And that’s when Sunshine Woman started to whisper. She said their people went out in the woods and found them the next day. Said the mob beat them so bad they eyes disappeared in they swollen heads. There was wax paper and sausage wrappings and bare corncobs all over the ground. The man was missing his fingers, his toes, and his genitals. The woman was missing her teeth. Both of them were hanged, and the ground all around the roots of the tree was smoking because the mob had set the couple afire, too. A person ain’t safe, Sunshine Woman said, and that’s why this the last you seeing of me around here, Riv. I’m heading north to Chicago with my auntie and uncle, she said, and you be a fool if you don’t come north when you get out.
Riv looked like he had swallowed something nasty, some bug or a rock in his meal, and he said: Naw, Sunshine Woman, I got to go back south. Riv glanced at me and said: Maybe you shouldn’t have told both us that story. Maybe you should have waited.
He grown enough to be in here, Riv, Sunshine Woman said. That mean he grown enough to know.
Riv had pulled his arm from her then and stepped out into the sun.
Just ’cause he in here don’t mean he can bear that. He shouldn’t have to, Riv said.
Sunshine Woman seemed disappointed in Riv, angry, but she hooked her hand through his arm even though it look like it hurt her to do so, and she said: I’m sorry, Riv. Sorry, boy. She pulled him away, and they left me standing in the lee of the building. I looked up at the rusted tin of the walls and realized I could have told Sunshine Woman that she hadn’t told me something I didn’t already know. I wondered if that would have made Riv less angry with her. Once, when I was playing in the woods with my brothers and sisters, we found what had once been a man, hanging from a tree. He was a short man, short as me, but rubbery with rot and stinking and his mouth was open like he was grinning. That grin was the devil. My little brothers and sisters ran home screaming, and when I walked into the house, my mama slapped my face for being the oldest and leading us where we shouldn’t go. But when I thought about the way Riv admonished Sunshine Woman, how he stepped away from her to protect me, I began to understand love. I began to understand that what Riv and Sunshine Woman did wasn’t an expression of love, but Riv’s standing in the sun for me was. I sagged and sat on the ground with the weight of it. I wanted to call to Sunshine Woman and tell her I would do it: I would go north when I was free. Riv looked back at me and his eyes were glassy and dark; it was as if he could hear my thoughts, as if he knew what I wanted to say. As I watched Sunshine Woman pull Riv away from me, I felt a stinging in my toes, in my soles, in my legs, up my butt, and through my back, where it burst to fire in my bones, licking all through my ribs, a loose powerful feeling, like a voice freed from a throat, a screaming note all through me, and it was then I knew I was going to run. ●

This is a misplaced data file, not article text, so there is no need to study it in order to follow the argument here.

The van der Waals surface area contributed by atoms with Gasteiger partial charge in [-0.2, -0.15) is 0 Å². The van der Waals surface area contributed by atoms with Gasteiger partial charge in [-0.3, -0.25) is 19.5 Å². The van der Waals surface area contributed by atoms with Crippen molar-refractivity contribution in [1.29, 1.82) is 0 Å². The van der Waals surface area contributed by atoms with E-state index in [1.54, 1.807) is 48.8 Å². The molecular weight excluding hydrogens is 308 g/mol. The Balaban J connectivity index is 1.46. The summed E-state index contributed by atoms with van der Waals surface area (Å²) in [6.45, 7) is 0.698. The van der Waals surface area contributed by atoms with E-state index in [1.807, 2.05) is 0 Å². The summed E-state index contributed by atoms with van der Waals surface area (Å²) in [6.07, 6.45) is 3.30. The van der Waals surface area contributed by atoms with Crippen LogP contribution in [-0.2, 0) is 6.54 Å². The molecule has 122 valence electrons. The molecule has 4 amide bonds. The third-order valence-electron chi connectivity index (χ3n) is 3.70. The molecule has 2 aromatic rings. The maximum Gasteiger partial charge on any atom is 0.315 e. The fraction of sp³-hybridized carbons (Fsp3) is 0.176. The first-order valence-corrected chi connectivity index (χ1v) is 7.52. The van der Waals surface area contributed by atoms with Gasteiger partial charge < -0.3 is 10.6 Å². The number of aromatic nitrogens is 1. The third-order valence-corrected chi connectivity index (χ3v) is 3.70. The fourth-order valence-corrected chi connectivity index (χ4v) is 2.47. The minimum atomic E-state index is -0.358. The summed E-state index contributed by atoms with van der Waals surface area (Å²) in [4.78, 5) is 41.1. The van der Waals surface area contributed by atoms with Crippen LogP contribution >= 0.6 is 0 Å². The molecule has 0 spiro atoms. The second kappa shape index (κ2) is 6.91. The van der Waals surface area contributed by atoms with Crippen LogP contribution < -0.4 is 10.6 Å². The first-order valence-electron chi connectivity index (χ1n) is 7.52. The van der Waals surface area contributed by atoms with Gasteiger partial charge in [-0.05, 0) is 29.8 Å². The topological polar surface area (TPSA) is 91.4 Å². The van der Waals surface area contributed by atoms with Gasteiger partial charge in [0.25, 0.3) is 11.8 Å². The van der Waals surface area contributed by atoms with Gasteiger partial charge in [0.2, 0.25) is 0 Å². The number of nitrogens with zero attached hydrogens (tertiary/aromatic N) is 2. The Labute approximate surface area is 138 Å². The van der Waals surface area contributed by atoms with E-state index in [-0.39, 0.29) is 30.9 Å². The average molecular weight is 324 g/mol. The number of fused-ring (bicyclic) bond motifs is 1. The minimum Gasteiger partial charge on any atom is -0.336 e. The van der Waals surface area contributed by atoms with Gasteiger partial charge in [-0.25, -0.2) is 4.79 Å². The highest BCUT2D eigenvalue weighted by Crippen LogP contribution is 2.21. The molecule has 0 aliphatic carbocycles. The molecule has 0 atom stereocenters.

Jesmyn Ward received her MFA from the University of Michigan and was a recipient of a Stegner Fellowship, a John and Renee Grisham Writers Residency, and the Strauss Living Prize. She is currently an associate professor of creative writing at Tulane University and author of the novels Where the Line Bleeds and Salvage the Bones, which won the 2011 National Book Award. She is also the author of the memoir Men We Reaped, which was a finalist for the National Book Critics Circle Award and won the Chicago Tribune Heartland Prize and the Media for a Just Society Award. She lives in Mississippi.